For the past few weeks, I've promised to talk about the Really Simple Syndication (RSS) format. On the surface, RSS might not seem to have much to do with Exchange Server, but by using RSS, you can get more and better information--including information about Exchange and related technologies--faster than you can by using many other methods. And the potential for using RSS with Exchange and various Microsoft Office System 2003 components is nothing short of breathtaking.
RSS is an XML-based format for describing a Web site's published content. You can find several variants of the RSS specification (as well as a competing specification called Atom), but all these variants work in basically the same way: You use an RSS index of a site's content to automatically sort and retrieve that content. You choose which type of content to retrieve and when. For example, the Web site kbAlertz.com ( http://www.kbalertz.com ) offers RSS feeds that deliver notification of new Microsoft Knowledge Base articles relating to various technologies. You choose which topics you're interested in, and if Microsoft publishes new articles about the topic, you'll receive an RSS feed that lists those articles. To make RSS content legible to humans, you need to use a program called an "aggregator." Examples include the popular NewsGator (which puts RSS items into Outlook folders so that you can use Outlook tools such as Search Folders and Flags to find and categorize information you care about); Scopeware NewsWatcher; the free, Web-based Bloglines service; the free-for-personal-use intraVnews (which also uses Outlook to aggregate RSS content); and the free RSS Bandit. A good aggregator translates RSS feeds into headlines that clearly indicate the content you're getting.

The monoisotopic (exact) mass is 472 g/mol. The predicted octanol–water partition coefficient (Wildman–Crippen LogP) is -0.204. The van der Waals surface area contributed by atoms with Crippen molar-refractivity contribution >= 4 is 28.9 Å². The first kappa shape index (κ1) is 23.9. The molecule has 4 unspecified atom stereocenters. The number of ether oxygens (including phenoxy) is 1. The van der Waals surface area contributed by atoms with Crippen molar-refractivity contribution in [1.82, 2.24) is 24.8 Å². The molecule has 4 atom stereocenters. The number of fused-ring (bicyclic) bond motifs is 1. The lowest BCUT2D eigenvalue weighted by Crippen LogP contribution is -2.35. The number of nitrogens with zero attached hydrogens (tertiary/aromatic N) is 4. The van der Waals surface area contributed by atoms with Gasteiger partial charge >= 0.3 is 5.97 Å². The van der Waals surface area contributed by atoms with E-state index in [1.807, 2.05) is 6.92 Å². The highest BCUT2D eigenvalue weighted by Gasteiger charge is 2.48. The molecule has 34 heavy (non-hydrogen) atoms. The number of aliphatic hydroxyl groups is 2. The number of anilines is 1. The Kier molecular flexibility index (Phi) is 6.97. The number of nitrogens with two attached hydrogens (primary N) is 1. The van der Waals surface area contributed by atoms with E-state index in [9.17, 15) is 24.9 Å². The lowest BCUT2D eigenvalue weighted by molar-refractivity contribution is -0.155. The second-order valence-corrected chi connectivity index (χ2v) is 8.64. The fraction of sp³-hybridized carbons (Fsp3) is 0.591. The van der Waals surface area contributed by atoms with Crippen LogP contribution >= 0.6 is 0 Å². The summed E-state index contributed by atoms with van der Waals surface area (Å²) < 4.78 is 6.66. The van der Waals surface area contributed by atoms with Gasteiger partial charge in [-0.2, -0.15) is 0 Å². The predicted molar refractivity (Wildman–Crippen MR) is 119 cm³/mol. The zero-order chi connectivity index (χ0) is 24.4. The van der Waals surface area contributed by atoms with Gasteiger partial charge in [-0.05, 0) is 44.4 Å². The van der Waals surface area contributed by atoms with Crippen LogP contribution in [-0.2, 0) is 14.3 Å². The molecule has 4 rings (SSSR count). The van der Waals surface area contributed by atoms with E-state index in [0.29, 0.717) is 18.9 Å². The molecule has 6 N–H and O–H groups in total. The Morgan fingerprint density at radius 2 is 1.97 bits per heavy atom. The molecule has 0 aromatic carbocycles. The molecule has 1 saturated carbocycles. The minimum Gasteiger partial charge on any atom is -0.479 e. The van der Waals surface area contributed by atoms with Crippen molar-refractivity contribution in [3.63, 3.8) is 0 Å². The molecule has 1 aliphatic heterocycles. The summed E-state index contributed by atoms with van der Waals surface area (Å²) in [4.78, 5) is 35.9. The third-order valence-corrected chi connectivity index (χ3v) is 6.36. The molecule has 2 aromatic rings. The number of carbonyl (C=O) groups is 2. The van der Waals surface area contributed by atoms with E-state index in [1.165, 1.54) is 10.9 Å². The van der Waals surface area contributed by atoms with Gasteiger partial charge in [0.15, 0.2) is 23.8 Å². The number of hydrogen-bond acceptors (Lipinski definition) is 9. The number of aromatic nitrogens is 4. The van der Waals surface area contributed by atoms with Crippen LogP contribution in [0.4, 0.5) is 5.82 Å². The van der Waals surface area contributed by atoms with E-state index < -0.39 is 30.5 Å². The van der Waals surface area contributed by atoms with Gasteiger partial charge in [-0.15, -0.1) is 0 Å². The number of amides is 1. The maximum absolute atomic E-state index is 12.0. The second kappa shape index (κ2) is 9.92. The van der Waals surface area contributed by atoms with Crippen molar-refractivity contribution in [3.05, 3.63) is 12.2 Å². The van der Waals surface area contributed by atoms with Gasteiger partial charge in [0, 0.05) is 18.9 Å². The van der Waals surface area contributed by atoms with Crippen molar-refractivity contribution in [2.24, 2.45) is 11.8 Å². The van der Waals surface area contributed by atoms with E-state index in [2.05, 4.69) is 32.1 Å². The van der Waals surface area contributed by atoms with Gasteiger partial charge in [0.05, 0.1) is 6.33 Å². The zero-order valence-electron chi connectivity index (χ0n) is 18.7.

Which kinds of content are available with RSS, you ask? There's an amazing variety of stuff, much of which is pertinent to Exchange. For example, Windows & .NET Magazine produces RSS feeds that deliver indices of articles about Exchange, security, and several other topics (see http://www.winnetmag.com/rss for a full list). The BBC, "The New York Times," "USA Today," and Yahoo! all offer extensive news-related RSS feeds. Even more exciting feeds are those that index individual weblogs (aka blogs). For example, several members of the Microsoft Exchange team maintain a group blog called "You Had Me at EHLO" ( http://blogs.msdn.com/exchange ) about various aspects of Exchange. A group called TechEd Bloggers has a site dedicated to aggregating posts that relate to the upcoming Microsoft TechEd 2004 conference in San Diego ( http://techedbloggers.com ). I maintain a blog about Exchange topics ( http://e2ksecurity.com ), as do several Exchange Most Valuable Professionals (MVPs) who work as a team to post the "MS Exchange Blog" ( http://hellomate.typepad.com/exchange ). Microsoft already maintains RSS feeds of popular downloads and security patches, and I expect that over time, the Microsoft Developer Network (MSDN) and TechNet sites will offer more feeds as RSS catches on within Microsoft.
Several aggregators already work with Outlook, and both Outlook and Microsoft Office OneNote have great potential as blogging tools. Imagine being able to take your OneNote notes from a meeting and, with a single click, transform them into a set of headlines (with attached content) that you can post internally through Microsoft SharePoint Portal Server. (Speaking of SharePoint Portal Server, Sig Weber's Web site, http://playground.doesntexist.org, offers SharePoint code that you can use to generate RSS feeds from SharePoint sites and to display RSS in a web part.)
In case you can't tell, I'm excited about RSS's potential and I expect we'll soon see more RSS support from Microsoft. If you aren't already using RSS, I encourage you to check out the technology. Let me know what you think.